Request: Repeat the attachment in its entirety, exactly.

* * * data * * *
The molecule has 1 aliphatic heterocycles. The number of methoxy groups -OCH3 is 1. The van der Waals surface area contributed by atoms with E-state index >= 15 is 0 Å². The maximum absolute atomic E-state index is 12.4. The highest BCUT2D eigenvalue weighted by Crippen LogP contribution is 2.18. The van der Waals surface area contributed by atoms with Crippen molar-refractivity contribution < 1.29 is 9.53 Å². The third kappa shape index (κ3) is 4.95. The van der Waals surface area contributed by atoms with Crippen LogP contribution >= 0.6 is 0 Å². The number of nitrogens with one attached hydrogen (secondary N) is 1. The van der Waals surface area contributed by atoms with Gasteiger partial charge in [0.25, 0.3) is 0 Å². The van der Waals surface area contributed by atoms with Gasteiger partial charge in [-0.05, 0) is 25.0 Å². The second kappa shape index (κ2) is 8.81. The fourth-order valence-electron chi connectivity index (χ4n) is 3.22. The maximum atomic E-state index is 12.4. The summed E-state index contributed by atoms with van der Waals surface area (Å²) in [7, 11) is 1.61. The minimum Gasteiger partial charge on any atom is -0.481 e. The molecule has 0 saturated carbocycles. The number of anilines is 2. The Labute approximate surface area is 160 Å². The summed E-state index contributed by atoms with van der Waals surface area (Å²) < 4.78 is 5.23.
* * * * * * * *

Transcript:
The molecule has 1 aliphatic heterocycles. The number of methoxy groups -OCH3 is 1. The van der Waals surface area contributed by atoms with E-state index >= 15 is 0 Å². The maximum absolute atomic E-state index is 12.4. The highest BCUT2D eigenvalue weighted by Crippen LogP contribution is 2.18. The van der Waals surface area contributed by atoms with Crippen molar-refractivity contribution < 1.29 is 9.53 Å². The third kappa shape index (κ3) is 4.95. The van der Waals surface area contributed by atoms with Crippen LogP contribution >= 0.6 is 0 Å². The number of nitrogens with one attached hydrogen (secondary N) is 1. The van der Waals surface area contributed by atoms with Gasteiger partial charge in [0.25, 0.3) is 0 Å². The van der Waals surface area contributed by atoms with Gasteiger partial charge in [-0.05, 0) is 25.0 Å². The second kappa shape index (κ2) is 8.81. The fourth-order valence-electron chi connectivity index (χ4n) is 3.22. The maximum atomic E-state index is 12.4. The summed E-state index contributed by atoms with van der Waals surface area (Å²) in [7, 11) is 1.61. The minimum Gasteiger partial charge on any atom is -0.481 e. The molecule has 0 saturated carbocycles. The number of anilines is 2. The Labute approximate surface area is 160 Å². The summed E-state index contributed by atoms with van der Waals surface area (Å²) < 4.78 is 5.23.